NEW DELHI // A bomb apparently hidden in a suitcase exploded on Wednesday morning outside a crowded gate leading to the High Court in New Delhi, killing nine people and wounding 47 others, officials said.
The blast was the first major terror attack in India since a string of bombs exploded in three busy Mumbai neighbourhoods on July 13, killing 20 people. Suspicion for those attacks fell on the shadowy extremist network known as the Indian Mujahedeen, though no one has been arrested.
Wednesday's bomb exploded about 10.10am near a queue of more than 100 people waiting at a reception counter to get passes for entry to the court building to have their cases heard. There was no immediate claim of responsibility.
The explosion shook the courthouse, sending lawyers and judges fleeing outside, said Sanjiv Narula, a lawyer who was in the building.
"There was smoke everywhere. People were running. People were shouting. There was blood everywhere. It was very, very scary," said Sangeeta Sondhi, another lawyer, who was parking her car near the gate when the bomb exploded.
People ran to the blast site to assist the injured, piling them into auto-rickshaws to take them to the hospital. Ambulances and forensic teams rushed to the scene, along with sniffer dogs and a bomb disposal unit, apparently checking for any further explosives.
Renu Sehgal, a 42-year-old housewife with a case before the court, had just received her pass and was standing nearby with her uncle and mother while her husband parked their car when she heard the explosion.
"The sound was so huge and suddenly people started running," she said. "We were all in such a big panic. ... I'm lucky I survived."
Constable Sanjay Kumar said the court building was evacuated after the blast.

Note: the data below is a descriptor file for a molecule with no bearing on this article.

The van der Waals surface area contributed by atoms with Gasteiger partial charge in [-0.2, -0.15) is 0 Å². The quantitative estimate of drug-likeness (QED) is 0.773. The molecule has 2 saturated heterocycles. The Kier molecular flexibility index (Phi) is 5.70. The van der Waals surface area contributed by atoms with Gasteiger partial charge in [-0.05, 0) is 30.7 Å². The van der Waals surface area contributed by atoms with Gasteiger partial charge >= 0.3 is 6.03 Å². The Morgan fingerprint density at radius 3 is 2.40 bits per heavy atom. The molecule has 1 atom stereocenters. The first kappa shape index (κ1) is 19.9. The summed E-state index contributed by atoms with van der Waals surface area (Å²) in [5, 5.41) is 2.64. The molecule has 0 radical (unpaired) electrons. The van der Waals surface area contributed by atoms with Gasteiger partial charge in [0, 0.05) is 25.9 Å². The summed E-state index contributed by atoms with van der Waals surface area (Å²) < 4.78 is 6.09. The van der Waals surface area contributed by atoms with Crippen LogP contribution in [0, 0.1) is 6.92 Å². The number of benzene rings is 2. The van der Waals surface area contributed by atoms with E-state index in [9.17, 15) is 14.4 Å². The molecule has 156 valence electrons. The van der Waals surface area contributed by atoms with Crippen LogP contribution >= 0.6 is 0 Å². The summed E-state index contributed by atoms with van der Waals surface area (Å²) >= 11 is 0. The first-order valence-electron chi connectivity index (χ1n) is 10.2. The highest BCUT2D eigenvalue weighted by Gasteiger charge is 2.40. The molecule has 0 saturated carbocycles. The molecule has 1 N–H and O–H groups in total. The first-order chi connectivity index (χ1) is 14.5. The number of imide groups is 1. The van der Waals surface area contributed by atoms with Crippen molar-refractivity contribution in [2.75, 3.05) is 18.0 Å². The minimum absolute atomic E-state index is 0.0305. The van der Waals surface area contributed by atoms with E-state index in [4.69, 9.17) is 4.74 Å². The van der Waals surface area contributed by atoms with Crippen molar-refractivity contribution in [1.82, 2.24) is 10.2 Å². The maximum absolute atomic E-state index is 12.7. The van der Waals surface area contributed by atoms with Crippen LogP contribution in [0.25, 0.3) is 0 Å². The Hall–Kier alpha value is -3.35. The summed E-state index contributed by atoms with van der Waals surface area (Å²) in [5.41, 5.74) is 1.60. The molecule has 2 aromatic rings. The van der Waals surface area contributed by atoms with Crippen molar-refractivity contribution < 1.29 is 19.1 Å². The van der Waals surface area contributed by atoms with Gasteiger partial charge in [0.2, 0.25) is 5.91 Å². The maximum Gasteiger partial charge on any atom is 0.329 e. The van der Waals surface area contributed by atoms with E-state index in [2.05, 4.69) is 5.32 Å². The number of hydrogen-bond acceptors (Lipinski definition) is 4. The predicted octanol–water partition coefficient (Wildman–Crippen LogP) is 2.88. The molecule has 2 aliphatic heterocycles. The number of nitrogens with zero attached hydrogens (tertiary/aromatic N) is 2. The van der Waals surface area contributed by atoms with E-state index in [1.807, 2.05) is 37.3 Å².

"It appears that the bomb was in a suitcase because we have the remains of that suitcase," Home Secretary R.K. Singh told CNN-IBN television.
The High Court is an appeals court below India's Supreme Court.
The blast was the second explosion at the High Court this year. On May 25, a small explosion that appeared to be a failed car bomb erupted in the court parking lot.
The attack rekindled memories of the string of deadly bombings that rocked the country in 2008. But that violence had mostly abated after the November 2008 siege of Mumbai, when 10 Pakistan-based militants wreaked havoc across India's commercial capital for 60 hours, killing 166 people.
However, a series of smaller attacks raised concerns in recent months that the violence was returning.
On September 19 last year, two gunmen on a motorcycle shot and wounded two Taiwanese men outside a famous New Delhi mosque. A few minutes later, a bomb rigged to a nearby car malfunctioned and caught fire. On December 7, a bomb exploded in the city of Varanasi, killing a 2-year-old, and a few months later came the failed attack on the New Delhi High Court.
The July attack in three busy neighborhoods in Mumbai was the worst bombing to hit the country in years. Some analysts feared the smaller attacks were an effort to regroup by the Indian Mujahedeen - a domestic extremist group blamed for many of the 2008 attacks.